Abuse is a term we are hearing a lot of lately. There is no doubt that abuse is a serious problem – Jerry Sandusky is one recent example.

False claims of abuse have also been in the news. Jodi Arias claimed to have been abused, in her unsuccessful attempt to defend against murder charges. The jury didn’t believe her, which is not surprising given the facts of that case. [Disclaimer: I do not claim to have analyzed all of the facts of that lengthy trial, but what I have heard makes it hard to believe anything that she says].

In more mundane situations, allegations of abuse are a regular part of the work of lawyers who handle family law cases. These come up in Protection from Abuse Petitions, Child Custody matters, Juvenile cases, and at times, in a Divorce. Abuse may mean different things in different circumstances.

Protection From Abuse in Pennsylvania

Often, one of the parties alleges that the other has abused them. This can lead to a protection order, which allows the court to order that the abuser stay away from the victim’s home, or place of employment. The victim could be awarded possession of a shared residence. This can important protections to a victim, but does has serious consequences for the person accused of abuse. He (or she) can be thrown out of his home, restricted from contacting his family, and temporarily barred from possessing firearms.

For the purposes of the Protection From Abuse Act, the statute, provides a definition. Stripped of the lawyer language, the statute defines “abuse” to include causing, or trying to cause a physical injury, physical or sexual abuse of children, or engaging in a course of conduct that puts causes someone to be in fear of bodily injury.

What constitutes abuse depends on the circumstances, which might include the history of the relationship between the parties. What some refer to as “mental abuse” might not be enough – the statute is focused on conduct that either causes, or places someone in fear of some physical injury. On the other hand, it seems clear that a person does not need to wait until the situation escalates into violence before seeking relief.

Pennsylvania’s Child Abuse Laws

Abuse also is defined in the Child Protective Services Law. This definition, which is used to determine in connection with reporting of child abuse, is narrower than that contained in the Protection From Abuse Act. The Child Protective Services Law talks about “serious” physical or mental injuries, as well as sexual abuse. Serious physical abuse is something that either “causes a child severe pain”, or some significant impairment.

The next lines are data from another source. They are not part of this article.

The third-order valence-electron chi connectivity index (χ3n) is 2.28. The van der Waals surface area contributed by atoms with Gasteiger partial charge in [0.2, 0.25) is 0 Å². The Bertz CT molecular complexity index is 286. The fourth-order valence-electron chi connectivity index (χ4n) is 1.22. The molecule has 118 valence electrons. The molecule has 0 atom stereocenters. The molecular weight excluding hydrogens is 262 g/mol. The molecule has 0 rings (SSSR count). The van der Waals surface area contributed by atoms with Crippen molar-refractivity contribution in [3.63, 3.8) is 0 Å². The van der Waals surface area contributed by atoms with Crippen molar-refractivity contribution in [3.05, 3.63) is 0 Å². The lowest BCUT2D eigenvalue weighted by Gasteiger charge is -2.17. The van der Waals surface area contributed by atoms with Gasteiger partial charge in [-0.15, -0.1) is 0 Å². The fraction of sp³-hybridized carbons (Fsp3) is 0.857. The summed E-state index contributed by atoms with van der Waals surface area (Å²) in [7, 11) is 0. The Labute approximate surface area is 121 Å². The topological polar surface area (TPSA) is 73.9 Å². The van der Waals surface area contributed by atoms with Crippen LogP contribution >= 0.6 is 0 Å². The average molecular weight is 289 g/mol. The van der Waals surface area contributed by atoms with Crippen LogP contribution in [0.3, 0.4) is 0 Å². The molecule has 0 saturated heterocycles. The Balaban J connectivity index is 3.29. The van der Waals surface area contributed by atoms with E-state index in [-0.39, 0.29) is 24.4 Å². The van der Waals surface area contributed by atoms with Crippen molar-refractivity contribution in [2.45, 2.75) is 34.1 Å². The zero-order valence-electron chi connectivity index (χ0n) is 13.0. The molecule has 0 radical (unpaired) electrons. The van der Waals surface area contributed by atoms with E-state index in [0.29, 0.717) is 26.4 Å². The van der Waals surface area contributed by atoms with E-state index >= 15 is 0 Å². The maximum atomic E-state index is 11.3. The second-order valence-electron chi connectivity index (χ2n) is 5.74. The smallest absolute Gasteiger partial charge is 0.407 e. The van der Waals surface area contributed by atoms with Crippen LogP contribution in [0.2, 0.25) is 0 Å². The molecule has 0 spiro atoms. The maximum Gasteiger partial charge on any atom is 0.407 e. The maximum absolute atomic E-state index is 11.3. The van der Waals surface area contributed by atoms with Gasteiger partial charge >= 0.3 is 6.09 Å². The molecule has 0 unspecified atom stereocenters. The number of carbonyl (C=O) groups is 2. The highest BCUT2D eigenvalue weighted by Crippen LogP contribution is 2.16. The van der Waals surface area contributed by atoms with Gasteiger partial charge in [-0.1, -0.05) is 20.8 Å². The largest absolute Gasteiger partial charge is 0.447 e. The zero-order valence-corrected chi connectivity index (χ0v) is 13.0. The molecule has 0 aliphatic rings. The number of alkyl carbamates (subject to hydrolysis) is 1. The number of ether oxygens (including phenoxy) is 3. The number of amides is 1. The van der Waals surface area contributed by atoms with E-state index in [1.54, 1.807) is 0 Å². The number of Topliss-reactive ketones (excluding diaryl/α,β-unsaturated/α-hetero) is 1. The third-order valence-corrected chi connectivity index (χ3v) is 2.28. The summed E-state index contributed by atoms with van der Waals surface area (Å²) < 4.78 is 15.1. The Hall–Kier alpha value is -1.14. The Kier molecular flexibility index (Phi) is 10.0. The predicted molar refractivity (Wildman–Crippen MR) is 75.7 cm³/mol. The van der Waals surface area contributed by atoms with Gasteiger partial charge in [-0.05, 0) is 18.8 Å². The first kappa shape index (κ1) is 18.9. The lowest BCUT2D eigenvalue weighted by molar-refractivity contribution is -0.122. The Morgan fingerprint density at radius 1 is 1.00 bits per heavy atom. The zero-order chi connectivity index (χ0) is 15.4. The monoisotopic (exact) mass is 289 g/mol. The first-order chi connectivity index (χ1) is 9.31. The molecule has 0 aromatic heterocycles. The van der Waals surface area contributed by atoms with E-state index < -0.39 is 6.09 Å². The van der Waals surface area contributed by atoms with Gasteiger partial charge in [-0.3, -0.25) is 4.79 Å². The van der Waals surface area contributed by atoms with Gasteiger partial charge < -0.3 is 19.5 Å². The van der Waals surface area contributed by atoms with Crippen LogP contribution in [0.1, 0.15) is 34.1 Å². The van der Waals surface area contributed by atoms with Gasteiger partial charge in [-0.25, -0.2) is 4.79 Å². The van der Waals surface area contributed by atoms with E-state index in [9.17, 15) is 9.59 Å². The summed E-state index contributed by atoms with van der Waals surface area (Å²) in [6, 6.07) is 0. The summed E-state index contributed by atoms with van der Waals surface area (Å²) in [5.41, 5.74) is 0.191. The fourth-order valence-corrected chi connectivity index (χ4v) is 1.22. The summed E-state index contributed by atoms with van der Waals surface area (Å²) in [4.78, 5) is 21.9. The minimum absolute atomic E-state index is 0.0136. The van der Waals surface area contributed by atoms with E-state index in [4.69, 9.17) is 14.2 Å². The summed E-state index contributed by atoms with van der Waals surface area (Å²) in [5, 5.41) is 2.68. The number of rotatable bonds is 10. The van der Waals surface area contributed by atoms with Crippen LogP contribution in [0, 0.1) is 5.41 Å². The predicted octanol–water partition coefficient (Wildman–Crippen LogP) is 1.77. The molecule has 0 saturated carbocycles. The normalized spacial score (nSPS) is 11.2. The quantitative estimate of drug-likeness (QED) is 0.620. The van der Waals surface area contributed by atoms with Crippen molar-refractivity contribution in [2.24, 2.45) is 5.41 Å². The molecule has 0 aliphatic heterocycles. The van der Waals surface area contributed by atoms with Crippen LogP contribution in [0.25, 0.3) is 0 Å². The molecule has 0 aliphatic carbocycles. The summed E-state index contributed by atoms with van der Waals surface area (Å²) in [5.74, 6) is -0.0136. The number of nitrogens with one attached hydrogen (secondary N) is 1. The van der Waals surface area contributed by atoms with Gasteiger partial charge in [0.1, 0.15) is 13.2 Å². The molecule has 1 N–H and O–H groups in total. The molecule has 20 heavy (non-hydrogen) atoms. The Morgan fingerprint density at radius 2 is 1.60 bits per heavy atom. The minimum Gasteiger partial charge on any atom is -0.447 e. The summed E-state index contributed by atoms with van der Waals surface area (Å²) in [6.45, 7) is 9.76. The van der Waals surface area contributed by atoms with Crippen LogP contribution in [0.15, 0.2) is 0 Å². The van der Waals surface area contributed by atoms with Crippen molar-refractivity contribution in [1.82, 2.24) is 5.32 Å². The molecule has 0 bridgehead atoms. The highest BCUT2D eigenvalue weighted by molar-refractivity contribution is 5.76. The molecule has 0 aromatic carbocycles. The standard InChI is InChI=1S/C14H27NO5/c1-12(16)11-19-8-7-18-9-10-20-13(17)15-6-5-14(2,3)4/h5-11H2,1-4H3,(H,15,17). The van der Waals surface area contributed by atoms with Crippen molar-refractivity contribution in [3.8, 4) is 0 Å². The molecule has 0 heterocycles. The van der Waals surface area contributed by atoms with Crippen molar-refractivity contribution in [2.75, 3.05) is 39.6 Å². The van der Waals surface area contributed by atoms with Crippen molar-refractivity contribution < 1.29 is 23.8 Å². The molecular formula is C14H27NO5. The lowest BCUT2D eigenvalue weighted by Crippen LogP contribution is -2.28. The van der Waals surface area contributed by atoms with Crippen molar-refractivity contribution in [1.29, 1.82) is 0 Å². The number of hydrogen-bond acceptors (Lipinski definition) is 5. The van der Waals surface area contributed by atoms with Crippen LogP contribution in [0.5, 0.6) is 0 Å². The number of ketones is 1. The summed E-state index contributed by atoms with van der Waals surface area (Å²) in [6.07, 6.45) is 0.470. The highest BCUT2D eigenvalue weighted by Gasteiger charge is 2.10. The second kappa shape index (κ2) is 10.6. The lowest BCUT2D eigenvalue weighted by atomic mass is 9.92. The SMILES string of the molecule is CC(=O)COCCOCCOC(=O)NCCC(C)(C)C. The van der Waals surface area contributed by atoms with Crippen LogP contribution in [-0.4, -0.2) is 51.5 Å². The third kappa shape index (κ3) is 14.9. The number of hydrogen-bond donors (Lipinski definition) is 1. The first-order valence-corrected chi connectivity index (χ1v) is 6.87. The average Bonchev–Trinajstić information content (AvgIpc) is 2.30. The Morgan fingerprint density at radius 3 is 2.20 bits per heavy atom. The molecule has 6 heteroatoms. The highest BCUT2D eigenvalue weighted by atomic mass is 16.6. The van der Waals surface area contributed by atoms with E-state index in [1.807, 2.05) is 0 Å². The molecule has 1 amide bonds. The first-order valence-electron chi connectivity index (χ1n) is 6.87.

The definition’s inclusion of only the most serious cases of child abuse serves two purposes: it limits the occasions when the government can intrude on the family home to situations presenting the most serious problems, and conserves government funds – investigating child abuse costs the state and local governments a lot of money. This can be frustrating to well-meaning persons who call the child abuse hotline in cases where they believe that a child isn’t receiving proper care, but hasn’t actually been abused within these definitions.

What Happens When Child Abuse is Reported

Each county in Pennsylvania has an agency responsible for investigating child abuse. This is often called Children and Youth Services, or something similar. All reports must be investigated. After the investigation is complete, they will determine that the report is founded, indicated, or unfounded. A founded report is one that has been found to be true in a court proceeding. An report is indicated when the agency determines that it is true. An report is unfounded either when it is determined not to be true, or where the conduct doesn’t rise to the level of child abuse.

A founded or indicated report can have consequences for the person committing abuse: they can be denied employment in jobs where they will come into contact with children. A person who is the subject of an indicated report can appeal that determination to the Pennsylvania Department of Public Welfare

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